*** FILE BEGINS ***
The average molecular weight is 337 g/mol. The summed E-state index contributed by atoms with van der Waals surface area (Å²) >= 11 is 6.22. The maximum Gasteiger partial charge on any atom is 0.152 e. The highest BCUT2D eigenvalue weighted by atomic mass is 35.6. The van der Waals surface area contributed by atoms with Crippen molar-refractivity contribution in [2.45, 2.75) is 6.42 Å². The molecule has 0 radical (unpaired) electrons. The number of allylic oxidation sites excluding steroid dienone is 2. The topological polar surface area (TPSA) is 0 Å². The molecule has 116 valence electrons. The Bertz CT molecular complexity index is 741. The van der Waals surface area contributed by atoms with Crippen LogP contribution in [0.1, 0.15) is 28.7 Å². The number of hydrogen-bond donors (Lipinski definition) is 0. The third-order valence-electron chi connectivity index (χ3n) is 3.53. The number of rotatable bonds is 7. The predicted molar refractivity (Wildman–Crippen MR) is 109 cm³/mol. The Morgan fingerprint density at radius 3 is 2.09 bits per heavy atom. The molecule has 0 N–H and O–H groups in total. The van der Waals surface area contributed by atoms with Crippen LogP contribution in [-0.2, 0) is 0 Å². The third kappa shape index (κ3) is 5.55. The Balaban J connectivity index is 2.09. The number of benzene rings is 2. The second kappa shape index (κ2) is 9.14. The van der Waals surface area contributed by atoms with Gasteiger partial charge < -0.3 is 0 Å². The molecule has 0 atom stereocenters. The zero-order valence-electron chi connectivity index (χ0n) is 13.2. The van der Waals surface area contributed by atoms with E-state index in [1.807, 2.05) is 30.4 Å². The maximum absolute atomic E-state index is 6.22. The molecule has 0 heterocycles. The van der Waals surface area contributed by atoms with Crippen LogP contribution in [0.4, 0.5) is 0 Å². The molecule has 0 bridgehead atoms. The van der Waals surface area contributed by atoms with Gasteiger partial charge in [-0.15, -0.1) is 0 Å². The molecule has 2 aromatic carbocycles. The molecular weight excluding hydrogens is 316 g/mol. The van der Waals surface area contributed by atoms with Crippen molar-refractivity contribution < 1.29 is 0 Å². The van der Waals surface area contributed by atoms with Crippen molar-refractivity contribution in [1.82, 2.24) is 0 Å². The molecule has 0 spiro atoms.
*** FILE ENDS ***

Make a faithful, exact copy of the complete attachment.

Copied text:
The average molecular weight is 337 g/mol. The summed E-state index contributed by atoms with van der Waals surface area (Å²) >= 11 is 6.22. The maximum Gasteiger partial charge on any atom is 0.152 e. The highest BCUT2D eigenvalue weighted by atomic mass is 35.6. The van der Waals surface area contributed by atoms with Crippen molar-refractivity contribution in [2.45, 2.75) is 6.42 Å². The molecule has 0 radical (unpaired) electrons. The number of allylic oxidation sites excluding steroid dienone is 2. The topological polar surface area (TPSA) is 0 Å². The molecule has 116 valence electrons. The Bertz CT molecular complexity index is 741. The van der Waals surface area contributed by atoms with Crippen LogP contribution in [0.1, 0.15) is 28.7 Å². The number of hydrogen-bond donors (Lipinski definition) is 0. The third-order valence-electron chi connectivity index (χ3n) is 3.53. The number of rotatable bonds is 7. The predicted molar refractivity (Wildman–Crippen MR) is 109 cm³/mol. The Morgan fingerprint density at radius 3 is 2.09 bits per heavy atom. The molecule has 0 N–H and O–H groups in total. The van der Waals surface area contributed by atoms with Crippen LogP contribution in [-0.2, 0) is 0 Å². The third kappa shape index (κ3) is 5.55. The Balaban J connectivity index is 2.09. The number of benzene rings is 2. The second kappa shape index (κ2) is 9.14. The van der Waals surface area contributed by atoms with Gasteiger partial charge < -0.3 is 0 Å². The molecule has 0 atom stereocenters. The zero-order valence-electron chi connectivity index (χ0n) is 13.2. The van der Waals surface area contributed by atoms with E-state index in [1.807, 2.05) is 30.4 Å². The maximum absolute atomic E-state index is 6.22. The molecule has 0 heterocycles. The van der Waals surface area contributed by atoms with Crippen LogP contribution in [0.4, 0.5) is 0 Å². The molecule has 0 bridgehead atoms. The van der Waals surface area contributed by atoms with Gasteiger partial charge in [-0.15, -0.1) is 0 Å². The molecule has 2 aromatic carbocycles. The molecular weight excluding hydrogens is 316 g/mol. The van der Waals surface area contributed by atoms with Crippen molar-refractivity contribution < 1.29 is 0 Å². The van der Waals surface area contributed by atoms with Crippen molar-refractivity contribution in [1.82, 2.24) is 0 Å². The molecule has 0 spiro atoms.